Thursday, April 20, 2006

Chill usher lady, I don't want any trouble

When I got to work this afternoon, Urban Vixen told me she thought about sending me a text from her seat at the Toni Morrison lecture last night. We were both there and she could see me.

I told her it was a good thing she didn't because the ushers would have jumped down her throat. What did I say that for? I didn't realize so many people have had bad experiences with the ushers at the Belk.

Mine occurred when I was trying to type notes on a Treo during the Soweto gospel choir. The usher made me put it away after I tried to explain what I was doing. I tried to keep my voice lowered, but the woman talked to me as if I were an insolent child. I respect my elders, but she tested my patience.

Last night, I watched two ushers descend upon a woman who pulled her telephone out. The woman put her phone away, but the ushers hovered as if to say, "We're watching you."

After Morrison's lecture, I was talking to a friend in the bathroom. She told me she was trying to finish e-mailing on her Blackberry before the lecture and the ushers made her put it away. People talking on cellphones in the movies or at performances is annoying, but some of the ushers who work the Belk Theater are overbearing about cellphones and are sometimes downright rude.

I don't know if they're acting this way because been told to prohibit any kind of cellphone use or if its by their own initiative. If it is policy, the women can be nicer about how they deal with patrons. And if it's policy, it's one I don't agree with. If I want to pay my hard earned money for tickets to a show, and then I sit in my seat sending text messages or checking the score of the basketball game, that's my business. I'm not bothering anyone if my phone is on silent mode.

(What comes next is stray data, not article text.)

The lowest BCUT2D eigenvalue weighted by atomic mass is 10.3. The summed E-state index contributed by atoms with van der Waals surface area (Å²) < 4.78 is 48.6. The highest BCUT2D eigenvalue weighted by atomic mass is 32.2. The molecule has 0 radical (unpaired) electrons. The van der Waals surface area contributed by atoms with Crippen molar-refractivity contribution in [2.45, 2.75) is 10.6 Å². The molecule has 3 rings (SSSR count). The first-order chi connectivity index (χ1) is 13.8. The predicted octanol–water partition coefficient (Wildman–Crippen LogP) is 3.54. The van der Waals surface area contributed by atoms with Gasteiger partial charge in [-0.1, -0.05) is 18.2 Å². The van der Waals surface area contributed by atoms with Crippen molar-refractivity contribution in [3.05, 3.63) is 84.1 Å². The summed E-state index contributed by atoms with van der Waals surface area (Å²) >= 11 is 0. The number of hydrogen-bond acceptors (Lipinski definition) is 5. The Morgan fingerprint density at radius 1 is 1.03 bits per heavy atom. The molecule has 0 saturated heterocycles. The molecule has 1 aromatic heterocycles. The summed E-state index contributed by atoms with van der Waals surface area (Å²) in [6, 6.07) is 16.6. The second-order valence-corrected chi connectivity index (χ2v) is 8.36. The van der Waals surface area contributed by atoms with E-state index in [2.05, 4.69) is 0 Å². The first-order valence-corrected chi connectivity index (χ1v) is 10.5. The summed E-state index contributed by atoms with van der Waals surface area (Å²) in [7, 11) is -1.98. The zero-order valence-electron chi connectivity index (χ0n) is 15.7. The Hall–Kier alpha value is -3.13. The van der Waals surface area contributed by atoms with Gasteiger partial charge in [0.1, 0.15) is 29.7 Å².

My co-workers stories didn't involve cellphones. Urban Vixen (who requested her real name be withheld for fear of retaliation)said she watched the ushers fuss at a few women who weren't headed to their ticketed seats. (Mind you, the Belk was far from full for Morrison's lecture.) While I was talking to Crystal, the reading life editor stood up at her desk and talked about her experience. Before the lecture started she left her seat to visit her husband, and an usher aggressively asked if she needed help. You know how sale people say, "Can I help You," as if you're up to no good.

I wonder if it's a generational disconnect. Some of the ushers at the Belk look as if they're well into retirement age and these are the ones who act as if patrons are children about to climb all over the good furniture.

The treatment by the ushers at Belk is in stark contrast to my experiences at the Bobcats Arena, Ovens Auditorium and even Spirit Square. I'm going back tonight to see the opera "Margaret Garner." I sincerely hope the ushers drink some tea before the show and remember that they're working at a performing arts venue not nightclub. No one is going to be moshing in the orchestra level. Although, I would love to see how they'd handle that.

What do you think? Have you dealt with aggressive ushers at Belk or any other performance venue? And do you have an issue with people text messaging during a performance? Post your replies below.